Biological and polymer-based photonics both linear and nonlinear, hybrid-inorganic-organic/polymer technologies have potential applications in implementation of hardened nano-, micro-, and macro-photonic components and systems such as: optical fibers, fiber gratings, fiber amplifiers, and fiber lasers as well as optical sensors, optical data buses, solar cells, high- and low-power laser sources, detectors, modulators, couplers, optical interconnects, multiplexers-demultiplexers, signal processing systems, guidance systems, targeting, radar, imaging, optical communications, optical limiter materials and components.
Polymer nanostructured materials for secure data storage is another field of research that holds promise, with an increasing demand for the protection of identification documents, credit cards, and authentication labels against counterfeiting. Here, future advances depend on the synthesis of photostable chromophores, the incorporation of multiple security features in polymer recording media, and the ability to integrate polymer security materials with cost-effective optical reading devices.
Optical polymers possess several advantages that make them attractive for photonic integration. First, high quality thin films can be deposited with inexpensive spin-coating techniques routinely used in microelectronic industry. Desired film thickness is easily obtained by changing polymer solution viscosity and/or adjusting spin-coating speed. In this way, polymer films can be obtained within several minutes without any use of expensive deposition techniques such as physical vapor deposition (PVD), epitaxy, etc.
Fabrication of photonic crystal and nonlinear photonic crystal is a key parameter for modern optics with numerous applications in different fields. Researchers of Molecular Quantum Photonics Laboratory propose a powerful fabrication technique based on the interference of two laser beams with multiple exposures. This technique allows to imprint different kinds of periodic and quasi-periodic structures into polymer materials. This fabrication technique allows to realize very structures in a very short fabrication time.
“The technique can be applied for different kinds of polymer materials, passive or active. When using a specific quasi-periodic structure, we could directly obtain a polymer-based photonic crystal with a good photonic bandgap as the one obtained with semiconductor material. In particular, when using nonlinear polymer material, we could obtain the so-called nonlinear photonic crystals, which are very interesting for many applications, such as generation of new waves by frequency conversion, high speed optical switching, low threshold laser, etc,” write authors.
These polymer-based photonic structures could also be transfered to other materials, such as metallic and magnetic materials, which allow to study other physical effects, such as plasmonics and magneto-optics, offering numerous interesting applications.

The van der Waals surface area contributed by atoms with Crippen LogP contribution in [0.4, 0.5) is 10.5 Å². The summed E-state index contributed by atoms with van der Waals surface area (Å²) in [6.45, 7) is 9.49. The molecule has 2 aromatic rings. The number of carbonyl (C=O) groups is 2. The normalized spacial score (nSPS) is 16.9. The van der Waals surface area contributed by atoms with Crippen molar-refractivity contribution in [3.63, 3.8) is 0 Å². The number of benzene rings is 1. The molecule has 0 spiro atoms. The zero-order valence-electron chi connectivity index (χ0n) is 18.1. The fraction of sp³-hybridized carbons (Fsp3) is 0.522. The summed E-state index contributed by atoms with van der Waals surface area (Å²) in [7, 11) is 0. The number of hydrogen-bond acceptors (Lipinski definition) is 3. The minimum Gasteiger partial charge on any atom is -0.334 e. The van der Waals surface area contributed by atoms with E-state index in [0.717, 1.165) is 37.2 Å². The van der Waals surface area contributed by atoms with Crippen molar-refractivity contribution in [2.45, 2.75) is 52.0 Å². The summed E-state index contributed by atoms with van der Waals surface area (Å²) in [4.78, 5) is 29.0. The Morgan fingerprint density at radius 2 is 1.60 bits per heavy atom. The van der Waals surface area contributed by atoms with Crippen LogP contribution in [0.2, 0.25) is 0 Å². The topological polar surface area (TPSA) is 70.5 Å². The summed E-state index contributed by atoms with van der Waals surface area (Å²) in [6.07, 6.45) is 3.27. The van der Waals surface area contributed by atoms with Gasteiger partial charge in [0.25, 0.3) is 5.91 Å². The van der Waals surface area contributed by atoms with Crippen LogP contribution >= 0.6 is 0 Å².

LightWave Logic Develops Polymer Photonics Technology Platform
Electro-optical technology provider Lightwave Logic Inc. is developing a polymer photonics technology platform to meet scaling metrics dictated by large data centers, telecommunications system operators and networking companies.
Polymers are so-called spin-on materials. They can be spun onto InP as well as SiP (even GaAs) PICs to create very high performance, very low power integrated photonics solutions. The polymers that Lightwave Logic have created exhibit high temperature stability. So, they are ideally suited for the heavy data applications markets such as datacenters – as well as high performance computing.
Lightwave’s component library includes slot waveguide modulators, ridge waveguide modulators, passive waveguides and waveguide splitters, and will now be expanded to include multiplexers, demultiplexers and spot-size converters, necessary for telecom and datacom devices.
The combination of Polymer Photonics with a silicon platform, such as a slot waveguide modulator coated with a thin coat polymer as the active component, will enable photonics to grow in integration density faster than before, beyond 1,000 photonics devices on a single chip. The components are low-cost and high-performance, allowing for high integration scaling design-rules.
“We continue to make steady progress in the development of our Polymer Photonics technology platform and are on track to achieve our stated goal to have our first demonstration device completed by the end of this year,” said Tom Zelibor, chairman and CEO of Lightwave Logic.
Lightwave Logic (LWLG) is commercializing it’s P2ICTM organic polymer systems for a variety of electro-optic devices.Our company has already demonstrated 50Gbps capable modulators for integrated photonics and plans to further develop its P2IC® (polymer PIC) platform over the next few years, said its CEO.
Lightwave Logic produces prototype electro-optic demonstration devices and is moving toward the commercialization of its high-activity, high-stability organic polymers for applications in electro-optical device markets.
The large bandwidth, low drive voltages and ease of integration of polymeric electrooptic materials provide a strong argument of utilization. The adoption of polymeric modulators will require that they meet thermal and optical power handling before they displace an established lithium niobate.